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Faculty of Mathematics

 

The Adams Prize is one of the University's oldest and most prestigious prizes. The Prize is named after the mathematician John Couch Adams and was endowed by members of St John's College. It commemorates Adams's role in the discovery of the planet Neptune, through calculation of the discrepancies in the orbit of Uranus. Previous prize-winners include James Clerk Maxwell, Roger Penrose and Stephen Hawking.

 

The 2019 Prize

The Prize this year will be awarded for achievements in the field of The Mathematics of Networks.

The Prize is open to any person who, on 31st October 2018, will hold an appointment in the UK, either in a university or in some other institution; and who is under 40 (in exceptional circumstances the Adjudicators may relax this age limit). The value of the Prize is expected to be approximately £15,000, of which one third is awarded to the prize-winner on announcement of the prize, one third is provided to the prize-winner's institution (for research expenses of the prize-winner) and one third is awarded to the prize-winner on acceptance for publication in an internationally recognised journal of a substantial (normally at least 25 printed pages) original article, of which the prize-winner is an author, surveying a significant part of the winner's field.

Applications, comprising a CV, a list of publications, the body of work (published or unpublished) to be considered, and a brief non-technical summary of the most significant new results of this work (designed for mathematicians not working in the subject area) should be sent to the Secretary of the Adams Prize Adjudicators via email to adamsprize@maths.cam.ac.uk.

The deadline for receipt of applications is 31st October 2018.

Poster for display (PDF)

Previous Prizes

Year Prize-winner Subject
2018 Dr Claudia de Rham (Imperial College London)
 
Dr Gustav Holzegel (Imperial College London)
The Mathematics of Astronomy and Cosmology
2017 Professor Graham Cormode (Warwick)
 
Professor Richard Samworth (Cambridge)
Statistical Analysis of Big Data 
2016 Professor Clement Mouhot (Cambridge) Applied Analysis
2015 Dr Arend Bayer (Edinburgh)
"Wall-Crossing implies Brill-Noether. Applications of stability conditions on surfaces"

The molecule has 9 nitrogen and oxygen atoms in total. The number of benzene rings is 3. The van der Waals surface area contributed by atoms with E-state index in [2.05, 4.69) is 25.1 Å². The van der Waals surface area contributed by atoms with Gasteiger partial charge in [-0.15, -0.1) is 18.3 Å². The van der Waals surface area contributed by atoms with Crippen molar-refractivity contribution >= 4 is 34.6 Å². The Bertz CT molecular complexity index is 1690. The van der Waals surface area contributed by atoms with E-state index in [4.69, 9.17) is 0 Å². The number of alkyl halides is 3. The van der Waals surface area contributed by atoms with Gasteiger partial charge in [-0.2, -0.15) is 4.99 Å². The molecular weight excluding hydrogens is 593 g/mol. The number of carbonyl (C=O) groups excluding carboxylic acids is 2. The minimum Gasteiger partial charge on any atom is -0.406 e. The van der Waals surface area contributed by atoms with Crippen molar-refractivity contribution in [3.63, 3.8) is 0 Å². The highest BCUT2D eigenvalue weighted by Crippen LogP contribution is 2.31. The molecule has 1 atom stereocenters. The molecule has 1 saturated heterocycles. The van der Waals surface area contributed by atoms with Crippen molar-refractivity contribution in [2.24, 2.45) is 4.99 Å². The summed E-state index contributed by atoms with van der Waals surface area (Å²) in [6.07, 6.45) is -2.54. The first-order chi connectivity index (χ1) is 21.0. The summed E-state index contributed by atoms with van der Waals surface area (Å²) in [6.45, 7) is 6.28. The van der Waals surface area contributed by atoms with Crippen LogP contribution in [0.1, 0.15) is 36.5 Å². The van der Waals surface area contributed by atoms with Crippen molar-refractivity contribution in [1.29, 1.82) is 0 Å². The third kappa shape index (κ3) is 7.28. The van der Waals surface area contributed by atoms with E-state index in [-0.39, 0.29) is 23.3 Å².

Dr Tom Coates (Imperial College London)
Algebraic Geometry
2014 Not awarded Pattern Formation in Physics and Biology
2013 Professor Ivan Smith (Cambridge)
"A Symplectic Prolegomenon"
Topology
2012 Dr Sheehan Olver (Oxford)
 
Dr Françoise Tisseur (Manchester)
Computational Mathematics
2011 Dr Harald Helfgott (Bristol)
"Growth in groups: ideas and perspectives"
  
Dr Tom Sanders (Cambridge)
"The Structure Theory of Set Addition Revisited"
Discrete Mathematics or Number Theory
2010 Professor Jacques Vanneste (Edinburgh)
"Balance and Spontaneous Wave Generation in Geophysical Flows"
Fluid Mechanics
2009 Professor Raphaël Rouquier (Oxford)
"Quiver Hecke Algebras and 2-Lie Algebras"
Representation Theory
2008 Professor Tom Bridgeland (Sheffield)
"Spaces of stability conditions"
 
Dr David Tong (Cambridge)
"Quantum Vortex Strings: a review"
Quantum Fields and Strings
2007 Dr Paul Fearnhead (Lancaster)
"Computational Methods for Complex Stochastic Systems: a review of some alternative to MCMC"
Statistics
2006 Professor Jonathan Sherratt (Heriot-Watt)
"Periodic Travelling Waves in Cyclic Populations: Field Studies and Reaction-Diffusion Models"
Mathematical Biology
2005 Dr Mihalis Dafermos (Cambridge)
 
Dr David Stuart (Cambridge)
"Analysis of the adiabatic limit for solitons in classical field theory"
Differential Equations
2004 Professor Dominic Joyce (Oxford)
"A new construction of compact 8-manifolds with holonomy Spin(7)"
Differential Geometry
2003 Dr David Hobson (Bath)